I am a PhD candidate in Organizational Behavior at the Stanford Graduate School of Business. My research is driven by the goal to promote individuals’ wellbeing and performance, the success of the organizations they work for, and the flourishing of the communities they inhabit.
My dissertation focuses on activity adequacy mindsets – people’s mindsets that their level of physical activity is adequate or inadequate, and thus beneficial or harmful to their health. First, I show that people’s activity adequacy mindsets predict longevity, regardless of how active people actually are. Second, I examine how common behavior change interventions (e.g., guidelines, wearable fitness trackers, social comparison) can influence these mindsets, sometimes with unintended adverse consequences. Third, I’m conducting a longitudinal field experiment to investigate the cognitive, affective, behavioral and physiological processes through which mindset shape health and wellbeing.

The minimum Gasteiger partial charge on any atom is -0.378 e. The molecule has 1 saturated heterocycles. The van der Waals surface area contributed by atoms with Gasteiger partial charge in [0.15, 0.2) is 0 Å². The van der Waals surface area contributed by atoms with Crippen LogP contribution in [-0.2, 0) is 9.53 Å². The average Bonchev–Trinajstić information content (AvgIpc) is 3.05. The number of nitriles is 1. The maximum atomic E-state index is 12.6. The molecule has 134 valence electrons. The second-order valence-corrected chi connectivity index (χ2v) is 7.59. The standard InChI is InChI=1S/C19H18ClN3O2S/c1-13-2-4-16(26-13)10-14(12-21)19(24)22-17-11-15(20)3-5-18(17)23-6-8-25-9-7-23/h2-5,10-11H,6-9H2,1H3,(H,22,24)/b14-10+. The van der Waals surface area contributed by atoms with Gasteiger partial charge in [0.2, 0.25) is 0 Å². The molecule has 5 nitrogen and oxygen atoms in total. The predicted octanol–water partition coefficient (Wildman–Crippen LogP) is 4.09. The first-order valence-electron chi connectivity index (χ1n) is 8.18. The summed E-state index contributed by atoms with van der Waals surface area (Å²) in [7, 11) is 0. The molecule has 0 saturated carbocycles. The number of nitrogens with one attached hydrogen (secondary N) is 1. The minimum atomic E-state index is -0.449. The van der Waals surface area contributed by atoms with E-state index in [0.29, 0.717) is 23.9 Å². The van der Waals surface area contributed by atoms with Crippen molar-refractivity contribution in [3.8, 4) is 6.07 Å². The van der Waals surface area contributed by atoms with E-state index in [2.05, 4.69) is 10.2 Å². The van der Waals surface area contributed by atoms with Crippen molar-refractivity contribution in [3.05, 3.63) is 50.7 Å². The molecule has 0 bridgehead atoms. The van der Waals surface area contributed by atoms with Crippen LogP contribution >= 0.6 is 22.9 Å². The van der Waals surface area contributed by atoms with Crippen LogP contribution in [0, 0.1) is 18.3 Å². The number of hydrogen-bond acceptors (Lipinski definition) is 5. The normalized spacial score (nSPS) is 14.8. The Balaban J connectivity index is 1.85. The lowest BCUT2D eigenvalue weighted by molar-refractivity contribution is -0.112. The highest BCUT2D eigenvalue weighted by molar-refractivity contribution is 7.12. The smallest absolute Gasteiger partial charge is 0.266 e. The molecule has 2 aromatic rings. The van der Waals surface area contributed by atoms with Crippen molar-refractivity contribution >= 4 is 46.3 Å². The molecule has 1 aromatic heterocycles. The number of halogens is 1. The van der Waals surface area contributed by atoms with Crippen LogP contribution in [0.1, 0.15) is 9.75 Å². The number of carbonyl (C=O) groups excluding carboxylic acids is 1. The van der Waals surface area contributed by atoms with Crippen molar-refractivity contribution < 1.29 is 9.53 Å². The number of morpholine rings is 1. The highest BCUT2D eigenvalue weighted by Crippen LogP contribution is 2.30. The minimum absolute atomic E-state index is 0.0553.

In another line of research, I examine how organizational cultures of diversity and inclusion can enable employees from all backgrounds to thrive. For example, I have worked on several projects showing that subtle social-psychological interventions to bolster people’s sense of belonging at critical time points (e.g., employee onboarding) can have sustained positive effects on their personal and professional thriving. Additionally, I have conducted research to inform diversity and inclusion practices as a PhD Fellow at Google (People Analytics) and RIVA.
My dissertation committee includes Alia Crum, Jeff Pfeffer, Ashley Martin, James Landay, Mike Baiocchi, and Jeff Hancock. I am also a member of the Stanford Mind & Body Lab and the Stanford Catalyst Project on Motivating Mobility.
In the News
On my 2020 paper with Alia Crum on physical activity recommendations and mindsets:
On my 2017 paper with Alia Crum on perceived physical activity and mortality: